By Marcus Bales
A tired, blood-shot moon was staring down
Half-closed with puffy clouds, as if the night
Before had been too hard, too late, too much.
The wind was building like a headache, brown
Around its sharpening edges. It blurred my sight,
And grit was all that I could taste or touch.
She ran her engine up and down to test,
Then shut it off, climbed out, and zipped her vest
Against the wind. She paid her bill in cash
And turned at last to me. And there we were.
I tried to say how much I wished she’d change
Her mind, in spite of everything, and stay.
We talked about the wind, her fuel and range,
And where she’d land, and how long she should rest.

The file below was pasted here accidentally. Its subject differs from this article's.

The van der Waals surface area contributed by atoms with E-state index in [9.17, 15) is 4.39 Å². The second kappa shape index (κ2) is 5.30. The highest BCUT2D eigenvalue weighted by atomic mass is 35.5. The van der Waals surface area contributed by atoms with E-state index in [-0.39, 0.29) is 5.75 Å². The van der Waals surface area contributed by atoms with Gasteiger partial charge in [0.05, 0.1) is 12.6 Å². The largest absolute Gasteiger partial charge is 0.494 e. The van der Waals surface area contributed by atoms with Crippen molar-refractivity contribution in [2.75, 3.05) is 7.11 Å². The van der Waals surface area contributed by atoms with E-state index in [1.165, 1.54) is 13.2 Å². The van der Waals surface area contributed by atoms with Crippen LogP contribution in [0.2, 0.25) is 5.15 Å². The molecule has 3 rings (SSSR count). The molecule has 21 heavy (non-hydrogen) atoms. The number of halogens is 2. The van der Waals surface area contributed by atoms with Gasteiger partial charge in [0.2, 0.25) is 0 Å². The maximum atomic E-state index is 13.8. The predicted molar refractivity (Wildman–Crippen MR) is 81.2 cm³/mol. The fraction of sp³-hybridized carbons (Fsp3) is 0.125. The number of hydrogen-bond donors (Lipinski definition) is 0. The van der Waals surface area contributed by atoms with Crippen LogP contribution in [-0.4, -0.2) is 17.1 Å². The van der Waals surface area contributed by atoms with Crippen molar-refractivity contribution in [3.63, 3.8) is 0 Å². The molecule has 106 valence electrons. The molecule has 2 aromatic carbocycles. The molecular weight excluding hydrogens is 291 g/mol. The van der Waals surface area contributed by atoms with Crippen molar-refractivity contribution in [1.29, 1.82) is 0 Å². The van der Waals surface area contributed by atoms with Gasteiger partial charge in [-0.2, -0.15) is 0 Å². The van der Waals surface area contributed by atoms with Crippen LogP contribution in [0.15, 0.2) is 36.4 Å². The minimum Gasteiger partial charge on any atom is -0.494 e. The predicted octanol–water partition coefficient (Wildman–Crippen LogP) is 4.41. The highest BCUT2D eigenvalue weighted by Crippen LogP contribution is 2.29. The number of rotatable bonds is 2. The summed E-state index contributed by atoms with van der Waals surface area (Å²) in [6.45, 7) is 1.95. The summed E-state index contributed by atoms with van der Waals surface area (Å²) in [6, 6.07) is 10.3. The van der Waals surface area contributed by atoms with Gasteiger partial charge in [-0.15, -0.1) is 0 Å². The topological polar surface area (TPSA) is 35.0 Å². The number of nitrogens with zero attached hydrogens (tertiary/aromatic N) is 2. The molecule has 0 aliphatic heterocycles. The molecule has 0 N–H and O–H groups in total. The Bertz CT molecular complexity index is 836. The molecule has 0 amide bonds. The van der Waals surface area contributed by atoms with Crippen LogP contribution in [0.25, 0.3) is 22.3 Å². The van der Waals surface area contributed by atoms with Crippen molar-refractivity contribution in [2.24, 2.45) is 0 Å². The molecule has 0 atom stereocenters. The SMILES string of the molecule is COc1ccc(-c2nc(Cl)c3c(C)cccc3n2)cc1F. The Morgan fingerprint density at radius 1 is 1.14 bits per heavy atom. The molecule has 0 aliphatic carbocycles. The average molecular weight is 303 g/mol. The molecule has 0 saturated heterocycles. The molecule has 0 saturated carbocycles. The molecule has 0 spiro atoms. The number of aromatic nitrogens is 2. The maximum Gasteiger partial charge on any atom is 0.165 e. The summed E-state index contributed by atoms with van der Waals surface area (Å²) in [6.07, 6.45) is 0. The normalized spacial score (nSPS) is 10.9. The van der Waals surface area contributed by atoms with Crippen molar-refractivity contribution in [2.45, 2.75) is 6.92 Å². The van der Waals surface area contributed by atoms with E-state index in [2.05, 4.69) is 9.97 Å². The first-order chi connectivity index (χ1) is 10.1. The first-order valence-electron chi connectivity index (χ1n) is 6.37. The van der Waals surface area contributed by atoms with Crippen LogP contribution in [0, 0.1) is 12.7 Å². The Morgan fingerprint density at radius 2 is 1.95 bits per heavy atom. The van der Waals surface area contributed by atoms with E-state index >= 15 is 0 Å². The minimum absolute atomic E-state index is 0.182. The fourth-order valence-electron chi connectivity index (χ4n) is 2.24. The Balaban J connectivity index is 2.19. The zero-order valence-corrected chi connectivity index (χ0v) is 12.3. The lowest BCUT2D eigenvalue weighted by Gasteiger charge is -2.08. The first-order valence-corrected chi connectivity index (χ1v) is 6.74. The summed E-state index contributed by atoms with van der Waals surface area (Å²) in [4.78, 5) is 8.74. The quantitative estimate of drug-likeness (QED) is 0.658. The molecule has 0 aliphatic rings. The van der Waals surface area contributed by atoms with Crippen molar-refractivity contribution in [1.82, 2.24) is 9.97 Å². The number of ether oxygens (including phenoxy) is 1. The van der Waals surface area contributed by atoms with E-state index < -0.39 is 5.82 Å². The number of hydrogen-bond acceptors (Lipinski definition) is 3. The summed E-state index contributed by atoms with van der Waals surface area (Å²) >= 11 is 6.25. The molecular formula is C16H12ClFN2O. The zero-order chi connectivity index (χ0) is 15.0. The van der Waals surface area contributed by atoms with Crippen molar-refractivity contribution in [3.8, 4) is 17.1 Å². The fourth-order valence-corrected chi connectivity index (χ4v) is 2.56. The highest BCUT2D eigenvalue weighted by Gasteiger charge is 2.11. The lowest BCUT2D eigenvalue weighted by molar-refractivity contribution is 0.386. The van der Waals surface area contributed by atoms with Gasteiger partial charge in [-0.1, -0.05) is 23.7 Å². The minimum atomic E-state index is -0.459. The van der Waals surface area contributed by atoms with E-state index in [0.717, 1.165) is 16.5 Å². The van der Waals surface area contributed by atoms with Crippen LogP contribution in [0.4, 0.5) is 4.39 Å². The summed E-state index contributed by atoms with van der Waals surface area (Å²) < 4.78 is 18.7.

I’d nearly nerved myself to reach for her
And try to say it somehow anyway
When over to the east a pinkish flash
Went off like an alarm to send her west.
We’d waited there together for the dawn
And it had come too soon. The sky was clear
The moon had set, the wind was just a breeze.
Could lifetimes really turn on things like these?
I called good-bye. By then she couldn’t hear.
I pulled the chocks away, and she was gone.